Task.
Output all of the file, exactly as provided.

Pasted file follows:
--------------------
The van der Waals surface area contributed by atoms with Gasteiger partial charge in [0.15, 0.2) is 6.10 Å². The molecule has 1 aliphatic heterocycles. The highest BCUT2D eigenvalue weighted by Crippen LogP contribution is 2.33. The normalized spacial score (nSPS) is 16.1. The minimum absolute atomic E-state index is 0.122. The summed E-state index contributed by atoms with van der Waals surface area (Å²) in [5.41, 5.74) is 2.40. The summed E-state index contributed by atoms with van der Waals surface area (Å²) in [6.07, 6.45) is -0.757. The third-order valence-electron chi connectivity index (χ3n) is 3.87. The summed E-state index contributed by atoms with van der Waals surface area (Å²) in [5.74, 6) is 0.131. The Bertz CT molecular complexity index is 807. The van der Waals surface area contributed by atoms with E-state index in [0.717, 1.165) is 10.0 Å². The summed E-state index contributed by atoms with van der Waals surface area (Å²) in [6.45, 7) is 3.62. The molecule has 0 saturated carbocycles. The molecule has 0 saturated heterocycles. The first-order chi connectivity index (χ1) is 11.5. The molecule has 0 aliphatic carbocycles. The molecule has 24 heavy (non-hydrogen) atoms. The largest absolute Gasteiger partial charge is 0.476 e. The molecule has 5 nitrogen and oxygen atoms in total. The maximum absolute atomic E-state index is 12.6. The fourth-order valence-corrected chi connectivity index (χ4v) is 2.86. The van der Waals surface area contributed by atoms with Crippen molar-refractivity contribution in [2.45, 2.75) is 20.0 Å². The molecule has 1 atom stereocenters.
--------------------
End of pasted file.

The van der Waals surface area contributed by atoms with Gasteiger partial charge in [0.15, 0.2) is 6.10 Å². The molecule has 1 aliphatic heterocycles. The highest BCUT2D eigenvalue weighted by Crippen LogP contribution is 2.33. The normalized spacial score (nSPS) is 16.1. The minimum absolute atomic E-state index is 0.122. The summed E-state index contributed by atoms with van der Waals surface area (Å²) in [5.41, 5.74) is 2.40. The summed E-state index contributed by atoms with van der Waals surface area (Å²) in [6.07, 6.45) is -0.757. The third-order valence-electron chi connectivity index (χ3n) is 3.87. The summed E-state index contributed by atoms with van der Waals surface area (Å²) in [5.74, 6) is 0.131. The Bertz CT molecular complexity index is 807. The van der Waals surface area contributed by atoms with E-state index in [0.717, 1.165) is 10.0 Å². The summed E-state index contributed by atoms with van der Waals surface area (Å²) in [6.45, 7) is 3.62. The molecule has 0 saturated carbocycles. The molecule has 0 saturated heterocycles. The first-order chi connectivity index (χ1) is 11.5. The molecule has 0 aliphatic carbocycles. The molecule has 24 heavy (non-hydrogen) atoms. The largest absolute Gasteiger partial charge is 0.476 e. The molecule has 5 nitrogen and oxygen atoms in total. The maximum absolute atomic E-state index is 12.6. The fourth-order valence-corrected chi connectivity index (χ4v) is 2.86. The van der Waals surface area contributed by atoms with Crippen molar-refractivity contribution in [2.45, 2.75) is 20.0 Å². The molecule has 1 atom stereocenters.